ACSM'S Health & Fitness Journal:
DEPARTMENTS: Fitness Focus
This copy-and-share column discusses concussion in youth sports
Brad A. Roy, Ph.D., FACSM, FACHE, is an administrator/executive director at Kalispell Regional Medical Center. He is responsible for The Summit Medical Fitness Center, a 114,800 sq ft medical fitness center located in Kalispell, Montana, and a number of other hospital departments. He is the editor of the Medical Fitness Association’s Standards and Guidelines for Medical Fitness Center Facilities and a past board chairman for the Medical Fitness Association.
Our knowledge about concussion has advanced significantly since the 1960s, and today, head trauma in youth sports is a hot topic across the nation. It is estimated that 3.8 million recreation and sport-related concussions occur in the United States each year. Although concussions represent nearly 9% of all high school athletic injuries, data are lacking for elementary and middle school sport participants. Current reports have identified higher concussion rates in girls than in boys participating in similar sports possibly because of a smaller head mass and weaker neck muscles than their male counterparts. This difference also could be related to underreporting by boys not wanting to be removed from competition.
The term “concussion” is derived from the Latin word concutere or “to shake violently.” This is exactly what a concussion is, a shaking of the brain inside the skull that impacts the alertness and brain function of the injured person.
There is a misconception that a concussion only occurs as a result of a direct blow to the head and typically results in loss of consciousness. Although a direct head blow frequently results in the most brain trauma, concussions can and frequently do occur without any direct head contact. A player who receives a jolt that causes his or her shoulders and head to change speed and/or direction rapidly can suffer a concussion. This is because the brain sits suspended within the skull, and such impacts can cause the brain to move within and make contact with the hard-surfaced bone material of the skull. Thus, concussions are caused by two types of forces: 1) linear, or straight-on force, and 2) rotational, or off-center impacts that cause the brain to rotate or spin within the skull.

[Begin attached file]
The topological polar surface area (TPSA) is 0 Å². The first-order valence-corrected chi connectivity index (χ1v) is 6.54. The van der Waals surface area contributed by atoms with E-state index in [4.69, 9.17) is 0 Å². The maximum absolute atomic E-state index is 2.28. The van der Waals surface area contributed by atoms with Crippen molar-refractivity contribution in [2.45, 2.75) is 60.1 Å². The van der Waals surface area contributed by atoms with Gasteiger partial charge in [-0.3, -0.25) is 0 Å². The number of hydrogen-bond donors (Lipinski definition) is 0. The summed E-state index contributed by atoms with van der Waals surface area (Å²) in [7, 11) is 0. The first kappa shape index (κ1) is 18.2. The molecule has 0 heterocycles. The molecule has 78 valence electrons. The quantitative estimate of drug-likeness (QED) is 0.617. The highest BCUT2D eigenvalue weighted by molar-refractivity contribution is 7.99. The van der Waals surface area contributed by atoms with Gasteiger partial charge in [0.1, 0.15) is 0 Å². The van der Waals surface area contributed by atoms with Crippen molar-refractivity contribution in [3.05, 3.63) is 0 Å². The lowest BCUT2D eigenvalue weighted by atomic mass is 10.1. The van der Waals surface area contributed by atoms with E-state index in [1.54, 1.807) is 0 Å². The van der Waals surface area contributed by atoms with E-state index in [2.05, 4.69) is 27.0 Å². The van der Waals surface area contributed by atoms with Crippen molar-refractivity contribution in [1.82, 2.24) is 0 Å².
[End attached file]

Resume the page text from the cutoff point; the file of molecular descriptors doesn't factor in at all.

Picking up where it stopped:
Although additional research certainly is warranted and needed, a few facts from the U.S. Centers for Disease Control and Prevention regarding concussions should be remembered:
○ A concussion is a brain injury.
○ All concussions are serious.
○ Concussions can occur without loss of consciousness.
○ Concussions can occur in any sport both helmeted and nonhelmeted.
○ Recognition and proper management of concussions when they first occur can help prevent further injury or even death.
Headache is the most common symptom of concussion, although symptoms are varied widely and can mimic symptoms of other illnesses. Concussion signs and symptoms fall into the four categories presented in the Table.
Although the signs and symptoms of a concussion may present immediately after the injury, they initially also can appear days or weeks after the event. Once a concussion is recognized, it is critical that medical attention be sought right away. Early recognition and individualized treatment are important toward maximizing recovery and appropriate return to play.
Although some athletes require extended recovery times, most people with concussions recover in 7 to 14 days. Physical and mental rest is the primary treatment, and youth athletes should not be allowed to return to play on the same day that the injury occurs. Each athlete should be evaluated by a medical professional and a custom return-to-school and play plan developed. This plan generally is implemented once symptoms cease. Repeat concussion, occurring before the brain is recovered fully, can result in severe abnormalities and even death.
Sport-related concussions are common and, therefore, parents, coaches, teachers, and students should be familiar with concussion signs and symptoms. Although the majority of concussions are mild in nature, inadequate recovery places young athletes at risk for a subsequent and more severe injury, possible lifelong deficits and even death. Thus, early recognition and intervention are critical to maximizing recovery and favorable outcomes.